• Contributions to foreign charitable organizations are generally not deductible nor are donations to specific persons or families
  • The taxpayer should have a bank record or a written confirmation of the contribution from the charity depicting the name, date and the amount of the contribution
  • Contributions are deductible in the year made
Making Headways, not Headlines
A mental picture about Haiti that may not readily accompany the others is one of violence. Exacerbating the devastation caused by the quake, armed gangs have long controlled portions of Haiti, including Cité Soleil, a suburb of capital city Port au Prince, where about 300,000 people live in poverty within roughly four square miles – it is one of the biggest slums in the Northern Hemisphere. The earthquake demolished a prison containing some of the most violent criminals, who were set free as prison walls came down.
It is in this context that relief workers as well as construction equipment company personnel venture in to
bring aid.
Wherever teams of foreigners are working, armed security must first be firmly established. Even without the crime factor, fear and hunger have bred desperation among Haitians, according to Tad Agoglia, founder of First Response Team of America, who spent about three weeks in Cité Soleil and Léogâne, also near Port au Prince. For this reason, the first project his team undertook upon their Jan. 26 arrival was to clear the rubble of a fallen wall on the site of a church/clinic/school facility – they then helped build a barbed-wire “wall” within which a safe haven for medical care and food distribution was created.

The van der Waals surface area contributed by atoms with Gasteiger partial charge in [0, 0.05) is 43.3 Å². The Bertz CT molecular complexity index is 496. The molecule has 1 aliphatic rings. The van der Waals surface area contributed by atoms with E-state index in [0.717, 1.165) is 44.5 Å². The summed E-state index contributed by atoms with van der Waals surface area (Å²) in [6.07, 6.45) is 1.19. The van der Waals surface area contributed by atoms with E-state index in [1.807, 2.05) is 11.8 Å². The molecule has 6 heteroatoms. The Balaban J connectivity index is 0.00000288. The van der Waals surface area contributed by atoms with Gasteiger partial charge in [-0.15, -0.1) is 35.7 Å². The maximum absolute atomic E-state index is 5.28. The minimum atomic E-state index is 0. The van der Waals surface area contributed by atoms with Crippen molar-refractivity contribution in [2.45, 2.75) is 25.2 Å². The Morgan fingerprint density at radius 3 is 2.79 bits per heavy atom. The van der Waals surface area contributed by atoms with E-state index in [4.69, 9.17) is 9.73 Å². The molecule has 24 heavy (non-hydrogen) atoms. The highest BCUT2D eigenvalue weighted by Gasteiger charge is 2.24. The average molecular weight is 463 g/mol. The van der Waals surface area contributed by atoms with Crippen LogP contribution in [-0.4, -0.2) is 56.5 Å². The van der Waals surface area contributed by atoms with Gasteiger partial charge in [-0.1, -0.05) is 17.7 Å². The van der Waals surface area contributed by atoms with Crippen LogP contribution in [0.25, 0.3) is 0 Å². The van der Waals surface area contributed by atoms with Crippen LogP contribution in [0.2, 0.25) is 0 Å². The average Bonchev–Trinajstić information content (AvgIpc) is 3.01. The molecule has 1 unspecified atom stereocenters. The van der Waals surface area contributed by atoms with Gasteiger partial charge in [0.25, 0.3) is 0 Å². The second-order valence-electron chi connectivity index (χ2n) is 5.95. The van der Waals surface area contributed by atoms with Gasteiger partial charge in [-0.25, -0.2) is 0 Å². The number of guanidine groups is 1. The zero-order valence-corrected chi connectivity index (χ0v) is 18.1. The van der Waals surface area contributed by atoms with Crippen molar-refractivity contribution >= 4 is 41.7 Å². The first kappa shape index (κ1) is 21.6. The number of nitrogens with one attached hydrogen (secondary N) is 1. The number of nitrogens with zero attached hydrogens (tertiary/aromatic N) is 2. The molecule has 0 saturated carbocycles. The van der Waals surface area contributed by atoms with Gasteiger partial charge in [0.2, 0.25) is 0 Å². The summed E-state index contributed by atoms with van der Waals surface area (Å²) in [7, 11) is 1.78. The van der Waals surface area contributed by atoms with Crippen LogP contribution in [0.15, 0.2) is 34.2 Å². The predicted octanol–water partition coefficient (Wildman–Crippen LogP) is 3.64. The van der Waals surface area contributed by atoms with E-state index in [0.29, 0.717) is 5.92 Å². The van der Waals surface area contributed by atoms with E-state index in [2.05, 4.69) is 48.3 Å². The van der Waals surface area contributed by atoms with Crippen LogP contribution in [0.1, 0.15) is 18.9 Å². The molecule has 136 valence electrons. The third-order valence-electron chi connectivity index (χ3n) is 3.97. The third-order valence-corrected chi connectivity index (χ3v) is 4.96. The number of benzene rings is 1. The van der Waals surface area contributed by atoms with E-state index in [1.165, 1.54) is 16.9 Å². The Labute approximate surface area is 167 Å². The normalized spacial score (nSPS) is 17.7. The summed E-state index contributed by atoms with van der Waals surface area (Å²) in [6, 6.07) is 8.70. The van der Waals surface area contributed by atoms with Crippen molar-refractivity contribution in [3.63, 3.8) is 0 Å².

“The situation was very volatile,” Agoglia said. “People were so scared and hungry and thinking there wouldn’t be enough for everybody, they would just go for it themselves.” Once the area was secure, he added, advanced medical kits and food could be brought in.
Agoglia’s team stayed on that project site for a week, he said, and has since moved on to Léogâne to clear lots for hundreds of future homesites. First Response Team of America has committed to remain in Haiti for 12 months with a two-man team – an excavator operator and a dump truck operator, though Agoglia expects the duration could easily reach 18 months.
The dump truck was donated by The Pete Store (Peterbuilt Trucks), a trailer was provided by Towmaster, and the use of an excavator was donated by Cleveland Brothers Equipment Co., Inc, the Cat dealer headquartered in Pennsylvania.
“The vice president at Cleveland Brothers, Darrin Foulk, arranged to donate the use of an excavator for as long as we need it in a country where it’s not guaranteed he’ll get it back,” said Agoglia. “They have asked for nothing in return. That’s the kind of relationships I have with good businessmen who want to contribute what they can.”
He said the Caterpillar Foundation is also partnering with First Response Team in a fundraising campaign, matching donations for every dollar the nonprofit raises this year.
Information about the organization is available at www.firstresponseteam.org, which also links to Agoglia’s blog and Flickr photos. Other equipment companies support First Response Team, which primarily serves U.S. disaster sites, and Agoglia also works together (though as a separate entity) with numerous major worldwide disaster relief charities.
Agoglia began his nonprofit organization in 2007, taking all his savings from his successful disaster clean-up contracting business and reinvesting his money to create a free and immediate expert emergency disaster service for as long, and to as many Americans, as possible. He has not taken a salary from First Response Team of America, and lives on the road most nights of the year in order to provide services throughout the U.S. Haiti is his group’s first project outside of America.
“Be inspired and take action in the world you live in,” he said. “Be compelled to make a contribution to this life, one good deed at a time. Don’t think about it, don’t theorize about it – just do it.”
And many in the construction equipment industry are.